By default, the Switch feature is found under the In the Works menu (before v9.2, it was under the My QAP Essentials menu). You can add it to your menu by adding a favorite of type QAP Feature and select Current Windows under the Dynamic Menus section.

Can I create a favorite for an internal command (also called DOS commands) like DIR or XCOPY?

Yes. But creating an application favorite for a Windows/DOS built-in command (like dir, copy, rd, start, etc.) is a bit tricky. You have to create an Application favorite and insert as the application path:

%COMSPEC%

This is an environment variable containing the path to the Console (or CMD) executable. Then, in the Advanced Settings tab, enter the following Parameters:

/k command param1 "param 2"
or
/c command param1 "param 2"

With "/k" the Console window remain open after the command is executed. With "/c", it will be closed. "command" is the command you want to launch ("DIR" in the following example. And "param1" (etc.) are the parameters for the command. Enclose each of them in double-quotes if they include spaces.

In the following example, the DIR command is called to list the .EXE files in the current folder ("{cur_loc}" is replaced with the path of the folder on which you middle-clicked to open the QAP popup menu):

Can I create favorites on network drives?

Yes. Quick Access Popup supports regular file system folders and UNC locations like network folders or WebDAV folders (Sharepoint libraries, etc.).

HTTP locations (URL format) will be automaticaly transformed to network path (UNC format) for compatibility with Windows Explorer. For example, http://abc.server.com/folder/subfolder/My Name.doc will be replaced by \\abc.server.com\folder\subfolder\My%20Name.doc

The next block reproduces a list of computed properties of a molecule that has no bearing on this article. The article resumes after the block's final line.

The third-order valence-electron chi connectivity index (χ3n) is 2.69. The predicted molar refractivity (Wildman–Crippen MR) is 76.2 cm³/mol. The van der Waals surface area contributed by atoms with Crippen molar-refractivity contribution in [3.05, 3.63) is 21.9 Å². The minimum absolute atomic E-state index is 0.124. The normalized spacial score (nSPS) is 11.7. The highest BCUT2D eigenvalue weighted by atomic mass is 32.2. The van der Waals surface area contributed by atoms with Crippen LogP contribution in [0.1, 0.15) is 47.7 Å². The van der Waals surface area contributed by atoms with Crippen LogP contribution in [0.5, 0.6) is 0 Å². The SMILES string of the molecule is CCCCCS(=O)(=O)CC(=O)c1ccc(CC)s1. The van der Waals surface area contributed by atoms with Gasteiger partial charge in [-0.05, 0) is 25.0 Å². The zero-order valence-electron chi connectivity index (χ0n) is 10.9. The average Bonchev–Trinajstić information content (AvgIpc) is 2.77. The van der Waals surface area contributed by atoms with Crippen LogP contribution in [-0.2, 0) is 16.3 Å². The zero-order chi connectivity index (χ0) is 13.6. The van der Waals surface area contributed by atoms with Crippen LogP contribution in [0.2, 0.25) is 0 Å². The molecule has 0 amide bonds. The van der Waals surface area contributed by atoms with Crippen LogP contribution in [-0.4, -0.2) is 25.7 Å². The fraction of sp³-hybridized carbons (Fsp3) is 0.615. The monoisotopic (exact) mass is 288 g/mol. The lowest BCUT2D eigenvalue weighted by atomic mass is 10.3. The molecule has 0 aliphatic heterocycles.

In Windows Explorer, if a location is password protected, you may need to be logged in manually *before* navigating to it using Quick Access Popup.

Can I use system environment variables in favorite paths?

Yes. Tech support, sysadmin and other power users love it!

In any file path (folder, document or application), the system environment variables like %appdata%, %public%, %temp% or %userprofile% (etc.) are supported in favorite location (for example: "%appdata%\Microsoft\Templates" will take you to the folder "C:\Users\[username]\AppData\Roaming\Microsoft\Templates").

System variables can also be inserted in favorite advanced settings Parameters, Launch with this application and Start in. See What are favorites advanced settings?

You can also enter a location without path. In this case, the file is searched in the PATH environment variable directories or in app paths in the Windows registry. See Can I use relative paths in favorite settings?.

Can I use relative paths in favorite settings?

Yes. You can enter path such using the .. (parent directory) and \ (root directory) symbols in favorite locations or advanced settings. Relative paths are "expanded" based on the current QAP working directory (see What's the QAP working directory?).